How New Yorkers are helping out after Colombia flooding disaster

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CeFaan Kim has more from Jackson Heights.

An estimated 1.5 million Colombians live in the Tri-State area, and most of them are in Jackson Heights, or as they call it, 'Little Colombia.' So, when tragedy strikes thousands of miles away in Colombia, the community feels it.

It was a devastating blow delivered by mother Nature as heavy rains battered the Southwestern region of Colombia late Friday night.

"Our hearts go out to anybody who's going through any kind of suffering or loss," says Diana Loyola.

At the popular 'La Pequena' Colombian restaurant in the heart of the Colombian-American community in New York, there was the joyous sound of music during a Saturday night dinner, masking real concerns and hiding genuine worries.

"It's sad. It's very sad. We saw the images this morning, and It was really, really hard for many of us, and we really hope that there's something we can do, if there's anything we can do to help. We contacted family members to see if there's anything, if we can reach out," says Ziola Commando.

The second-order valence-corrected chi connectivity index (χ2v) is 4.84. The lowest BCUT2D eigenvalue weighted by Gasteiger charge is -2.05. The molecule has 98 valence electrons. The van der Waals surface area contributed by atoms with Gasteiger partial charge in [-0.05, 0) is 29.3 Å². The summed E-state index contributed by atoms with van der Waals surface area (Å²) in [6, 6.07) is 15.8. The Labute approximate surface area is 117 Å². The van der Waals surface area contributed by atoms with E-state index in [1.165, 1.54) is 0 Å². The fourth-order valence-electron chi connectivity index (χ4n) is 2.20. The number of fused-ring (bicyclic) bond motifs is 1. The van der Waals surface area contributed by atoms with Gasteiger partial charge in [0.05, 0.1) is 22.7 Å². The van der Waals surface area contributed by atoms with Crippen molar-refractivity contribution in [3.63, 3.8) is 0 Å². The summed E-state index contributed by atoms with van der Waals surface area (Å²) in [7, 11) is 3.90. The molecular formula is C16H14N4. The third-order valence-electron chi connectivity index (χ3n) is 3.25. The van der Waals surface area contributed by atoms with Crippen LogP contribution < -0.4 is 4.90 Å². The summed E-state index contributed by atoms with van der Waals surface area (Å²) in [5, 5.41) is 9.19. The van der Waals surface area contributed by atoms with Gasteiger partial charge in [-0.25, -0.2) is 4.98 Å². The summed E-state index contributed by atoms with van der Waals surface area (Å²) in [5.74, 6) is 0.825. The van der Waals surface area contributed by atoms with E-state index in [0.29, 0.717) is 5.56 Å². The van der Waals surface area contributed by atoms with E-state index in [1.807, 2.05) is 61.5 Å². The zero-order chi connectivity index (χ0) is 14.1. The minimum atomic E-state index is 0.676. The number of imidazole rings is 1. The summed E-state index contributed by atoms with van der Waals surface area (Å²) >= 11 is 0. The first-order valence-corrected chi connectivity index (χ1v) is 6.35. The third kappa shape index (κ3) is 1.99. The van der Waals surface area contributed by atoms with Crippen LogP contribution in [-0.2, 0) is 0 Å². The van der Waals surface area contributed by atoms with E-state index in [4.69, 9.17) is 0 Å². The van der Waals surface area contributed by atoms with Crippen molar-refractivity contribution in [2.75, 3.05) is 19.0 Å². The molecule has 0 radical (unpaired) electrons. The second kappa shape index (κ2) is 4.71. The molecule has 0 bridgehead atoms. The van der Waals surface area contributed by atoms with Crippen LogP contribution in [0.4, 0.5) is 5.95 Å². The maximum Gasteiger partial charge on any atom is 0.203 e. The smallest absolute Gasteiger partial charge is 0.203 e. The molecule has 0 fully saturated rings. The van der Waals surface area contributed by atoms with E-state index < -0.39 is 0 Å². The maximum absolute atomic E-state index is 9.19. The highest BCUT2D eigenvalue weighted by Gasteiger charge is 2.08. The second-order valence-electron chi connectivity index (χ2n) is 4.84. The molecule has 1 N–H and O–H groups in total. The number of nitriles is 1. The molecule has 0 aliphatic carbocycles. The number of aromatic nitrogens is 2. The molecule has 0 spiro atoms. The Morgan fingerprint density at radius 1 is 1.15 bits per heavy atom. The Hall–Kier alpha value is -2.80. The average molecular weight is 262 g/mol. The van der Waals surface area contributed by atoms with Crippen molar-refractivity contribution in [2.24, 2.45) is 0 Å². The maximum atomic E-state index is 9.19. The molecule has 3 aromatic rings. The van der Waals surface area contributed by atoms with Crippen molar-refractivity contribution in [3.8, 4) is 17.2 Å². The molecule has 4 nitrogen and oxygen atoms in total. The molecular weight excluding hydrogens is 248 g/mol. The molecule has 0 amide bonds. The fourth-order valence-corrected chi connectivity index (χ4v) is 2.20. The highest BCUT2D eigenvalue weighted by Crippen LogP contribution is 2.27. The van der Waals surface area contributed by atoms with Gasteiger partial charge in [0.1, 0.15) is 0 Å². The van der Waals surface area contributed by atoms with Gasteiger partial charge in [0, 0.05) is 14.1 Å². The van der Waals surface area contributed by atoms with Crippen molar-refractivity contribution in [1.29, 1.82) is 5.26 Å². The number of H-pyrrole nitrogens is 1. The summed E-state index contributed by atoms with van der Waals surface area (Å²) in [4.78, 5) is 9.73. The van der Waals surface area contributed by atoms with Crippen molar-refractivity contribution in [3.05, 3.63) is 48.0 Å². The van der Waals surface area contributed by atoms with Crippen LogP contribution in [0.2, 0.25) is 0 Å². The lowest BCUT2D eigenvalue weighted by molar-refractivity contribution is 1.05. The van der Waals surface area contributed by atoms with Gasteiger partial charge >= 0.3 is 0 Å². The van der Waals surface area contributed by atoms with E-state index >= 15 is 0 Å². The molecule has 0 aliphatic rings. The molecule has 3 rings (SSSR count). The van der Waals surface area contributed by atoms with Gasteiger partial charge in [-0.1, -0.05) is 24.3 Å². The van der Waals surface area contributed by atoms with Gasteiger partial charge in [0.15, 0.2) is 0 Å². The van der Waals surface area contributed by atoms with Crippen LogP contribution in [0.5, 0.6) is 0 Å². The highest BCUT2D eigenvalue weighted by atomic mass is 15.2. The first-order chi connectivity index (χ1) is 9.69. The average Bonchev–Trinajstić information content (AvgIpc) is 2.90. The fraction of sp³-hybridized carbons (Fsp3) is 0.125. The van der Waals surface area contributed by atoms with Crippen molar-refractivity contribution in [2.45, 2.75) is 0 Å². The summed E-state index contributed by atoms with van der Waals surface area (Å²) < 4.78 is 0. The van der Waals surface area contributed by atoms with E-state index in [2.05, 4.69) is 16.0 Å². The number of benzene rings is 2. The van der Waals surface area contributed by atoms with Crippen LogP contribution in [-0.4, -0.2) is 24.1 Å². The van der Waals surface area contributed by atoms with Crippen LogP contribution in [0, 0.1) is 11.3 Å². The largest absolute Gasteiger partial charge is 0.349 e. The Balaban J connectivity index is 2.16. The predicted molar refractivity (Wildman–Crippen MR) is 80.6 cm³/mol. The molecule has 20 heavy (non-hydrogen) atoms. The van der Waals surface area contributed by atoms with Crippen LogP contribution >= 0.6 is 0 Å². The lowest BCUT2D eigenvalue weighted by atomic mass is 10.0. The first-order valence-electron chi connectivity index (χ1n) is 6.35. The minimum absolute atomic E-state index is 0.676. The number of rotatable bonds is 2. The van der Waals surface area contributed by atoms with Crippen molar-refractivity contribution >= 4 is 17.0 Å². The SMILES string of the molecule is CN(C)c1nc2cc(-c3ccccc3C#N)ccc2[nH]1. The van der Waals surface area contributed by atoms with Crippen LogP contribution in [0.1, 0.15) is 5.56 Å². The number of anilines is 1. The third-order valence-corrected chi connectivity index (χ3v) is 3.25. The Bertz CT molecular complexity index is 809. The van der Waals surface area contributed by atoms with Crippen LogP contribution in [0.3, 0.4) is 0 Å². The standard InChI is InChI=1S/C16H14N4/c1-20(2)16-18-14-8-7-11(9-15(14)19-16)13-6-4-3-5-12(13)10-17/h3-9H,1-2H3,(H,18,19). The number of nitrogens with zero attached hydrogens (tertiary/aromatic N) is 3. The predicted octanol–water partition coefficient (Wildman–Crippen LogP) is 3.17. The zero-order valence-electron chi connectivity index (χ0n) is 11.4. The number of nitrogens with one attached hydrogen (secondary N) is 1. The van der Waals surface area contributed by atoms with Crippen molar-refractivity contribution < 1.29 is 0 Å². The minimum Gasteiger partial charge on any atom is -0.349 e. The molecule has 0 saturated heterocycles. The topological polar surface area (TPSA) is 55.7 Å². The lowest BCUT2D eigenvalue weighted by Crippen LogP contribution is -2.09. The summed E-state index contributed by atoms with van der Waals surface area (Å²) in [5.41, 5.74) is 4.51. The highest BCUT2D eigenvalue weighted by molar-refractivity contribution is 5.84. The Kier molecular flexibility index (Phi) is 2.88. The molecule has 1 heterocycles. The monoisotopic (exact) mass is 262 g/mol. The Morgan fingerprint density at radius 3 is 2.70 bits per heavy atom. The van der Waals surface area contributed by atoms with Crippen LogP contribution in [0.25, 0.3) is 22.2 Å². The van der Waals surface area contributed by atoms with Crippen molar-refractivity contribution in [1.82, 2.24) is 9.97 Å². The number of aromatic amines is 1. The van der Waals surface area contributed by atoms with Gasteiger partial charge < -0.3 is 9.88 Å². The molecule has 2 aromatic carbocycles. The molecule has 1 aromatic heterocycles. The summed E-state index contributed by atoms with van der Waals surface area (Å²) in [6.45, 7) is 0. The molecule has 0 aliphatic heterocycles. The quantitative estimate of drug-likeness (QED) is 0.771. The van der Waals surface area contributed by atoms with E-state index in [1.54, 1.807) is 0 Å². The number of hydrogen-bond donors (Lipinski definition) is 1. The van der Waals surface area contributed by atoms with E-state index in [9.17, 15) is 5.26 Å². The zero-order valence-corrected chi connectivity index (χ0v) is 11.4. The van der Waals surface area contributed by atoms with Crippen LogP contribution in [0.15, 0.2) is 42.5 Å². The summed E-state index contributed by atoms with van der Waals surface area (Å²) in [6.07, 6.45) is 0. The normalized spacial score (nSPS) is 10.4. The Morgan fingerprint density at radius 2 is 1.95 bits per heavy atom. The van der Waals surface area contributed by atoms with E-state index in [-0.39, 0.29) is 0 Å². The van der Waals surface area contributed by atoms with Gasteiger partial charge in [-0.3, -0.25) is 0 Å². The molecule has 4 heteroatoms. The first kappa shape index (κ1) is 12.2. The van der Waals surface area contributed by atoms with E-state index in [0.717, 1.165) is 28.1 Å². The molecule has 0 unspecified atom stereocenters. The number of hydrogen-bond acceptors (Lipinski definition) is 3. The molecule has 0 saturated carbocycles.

For now, all Colombian-Americans can do is wait and hope while rescue teams in Colombia dig through mud and clear downed trees and flattened homes in a desperate search for survivors.

Alejandro Tobar from Jackson Heights has family in the impacted area

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"The people right now is very difficult to get food and destroyed their house...lost the people," Tobar says.

The Consulate General of Colombia in New York, meanwhile says officials are organizing ways to help.

Colombia's President is blaming climate change for this disaster, and says right now it is simply impossible to predict the death toll, but for obvious reasons, he expects that number to rise in the coming days.

To reach the Colombia Consulate of New York, call 888-764-3326 or visit their website by clicking HERE.

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newsmudslidered crossJackson HeightsNew York City
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